Nicknamed “Campy,” Roy Campanella (1921-1993) was the first black catcher in the history of Major League Baseball. Known for his years with the Brooklyn Dodgers, the famous “Boys of Summer,” Campanella is remembered as a talented all-around player. He hit 242 home runs during his 10-year Major League career, he was a catcher in five World Series, and he was named Most Valuable Player three times.
Born in Philadelphia, Campanella began his career by playing ball with a semiprofessional Negro League team, the Bacharach Giants, during his teens. He played for the Baltimore Elite Giants from 1937 to 1945 and was considered one of the best catchers in the Negro Leagues. He also played in briefly in the Mexican League.
Campanella began playing for the Brooklyn Dodgers in 1948. During his 1953 MVP season, he hit 41 home runs, chalked up 142 RBIs, scored 103 runs, and batted .312, considered one of the best seasons ever recorded by a catcher. With Campanella, the “Boys of Summer” won five National League pennants between 1949 and 1956 and won the World Series in 1955.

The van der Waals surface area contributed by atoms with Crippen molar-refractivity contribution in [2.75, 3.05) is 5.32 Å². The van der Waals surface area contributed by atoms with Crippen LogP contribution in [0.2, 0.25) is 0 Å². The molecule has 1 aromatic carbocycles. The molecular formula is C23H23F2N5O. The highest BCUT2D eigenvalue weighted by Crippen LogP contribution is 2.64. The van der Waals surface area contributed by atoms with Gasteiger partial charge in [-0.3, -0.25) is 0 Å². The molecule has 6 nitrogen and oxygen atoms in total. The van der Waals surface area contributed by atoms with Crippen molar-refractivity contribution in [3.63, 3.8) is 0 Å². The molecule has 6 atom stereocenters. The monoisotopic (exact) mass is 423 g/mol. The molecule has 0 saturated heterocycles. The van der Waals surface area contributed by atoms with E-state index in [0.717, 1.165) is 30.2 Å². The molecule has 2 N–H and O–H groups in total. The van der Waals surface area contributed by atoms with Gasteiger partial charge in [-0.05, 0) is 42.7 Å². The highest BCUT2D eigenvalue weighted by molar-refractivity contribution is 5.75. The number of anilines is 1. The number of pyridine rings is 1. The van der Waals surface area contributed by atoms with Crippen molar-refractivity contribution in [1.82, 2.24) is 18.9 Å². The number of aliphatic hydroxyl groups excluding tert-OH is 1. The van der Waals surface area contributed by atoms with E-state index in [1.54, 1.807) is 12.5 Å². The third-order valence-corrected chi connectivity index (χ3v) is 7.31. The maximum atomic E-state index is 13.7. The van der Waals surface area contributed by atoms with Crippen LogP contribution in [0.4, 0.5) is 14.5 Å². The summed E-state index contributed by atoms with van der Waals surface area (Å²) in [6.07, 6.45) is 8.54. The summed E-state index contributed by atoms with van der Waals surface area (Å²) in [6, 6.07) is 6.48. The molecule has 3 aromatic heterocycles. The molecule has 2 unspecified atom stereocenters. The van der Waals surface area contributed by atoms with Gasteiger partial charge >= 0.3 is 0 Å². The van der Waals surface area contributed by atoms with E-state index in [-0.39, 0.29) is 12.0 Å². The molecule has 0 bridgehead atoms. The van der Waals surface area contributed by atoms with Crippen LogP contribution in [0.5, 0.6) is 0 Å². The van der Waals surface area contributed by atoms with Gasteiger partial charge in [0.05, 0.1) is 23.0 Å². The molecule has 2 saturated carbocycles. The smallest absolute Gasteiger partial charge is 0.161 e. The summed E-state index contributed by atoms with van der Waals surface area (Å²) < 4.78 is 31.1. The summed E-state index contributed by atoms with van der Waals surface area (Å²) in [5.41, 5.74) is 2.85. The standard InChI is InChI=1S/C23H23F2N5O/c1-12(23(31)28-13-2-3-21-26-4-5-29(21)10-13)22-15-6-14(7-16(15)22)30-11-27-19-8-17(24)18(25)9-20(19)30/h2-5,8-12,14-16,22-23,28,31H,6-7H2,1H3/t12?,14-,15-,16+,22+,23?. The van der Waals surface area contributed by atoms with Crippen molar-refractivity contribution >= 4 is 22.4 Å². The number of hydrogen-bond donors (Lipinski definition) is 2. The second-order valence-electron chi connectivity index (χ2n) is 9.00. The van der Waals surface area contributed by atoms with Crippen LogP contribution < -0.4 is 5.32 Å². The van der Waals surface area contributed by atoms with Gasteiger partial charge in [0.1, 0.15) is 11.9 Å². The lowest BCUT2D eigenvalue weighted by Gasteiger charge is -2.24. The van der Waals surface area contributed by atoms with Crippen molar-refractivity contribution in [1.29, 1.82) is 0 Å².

In 1958, Campanella was paralyzed in a car accident, but for decades he worked behind the scenes and in community relations for the Dodgers in Los Angeles. In 1969 he was inducted into the National Baseball Hall of Fame. In 1991, two years before he died, Campanella and his wife founded The Roy and Roxie Campanella Physical Therapy Scholarship Foundation, which provides support for those living with paraplegia and funds scholarships for students who pursue degrees in physical therapy.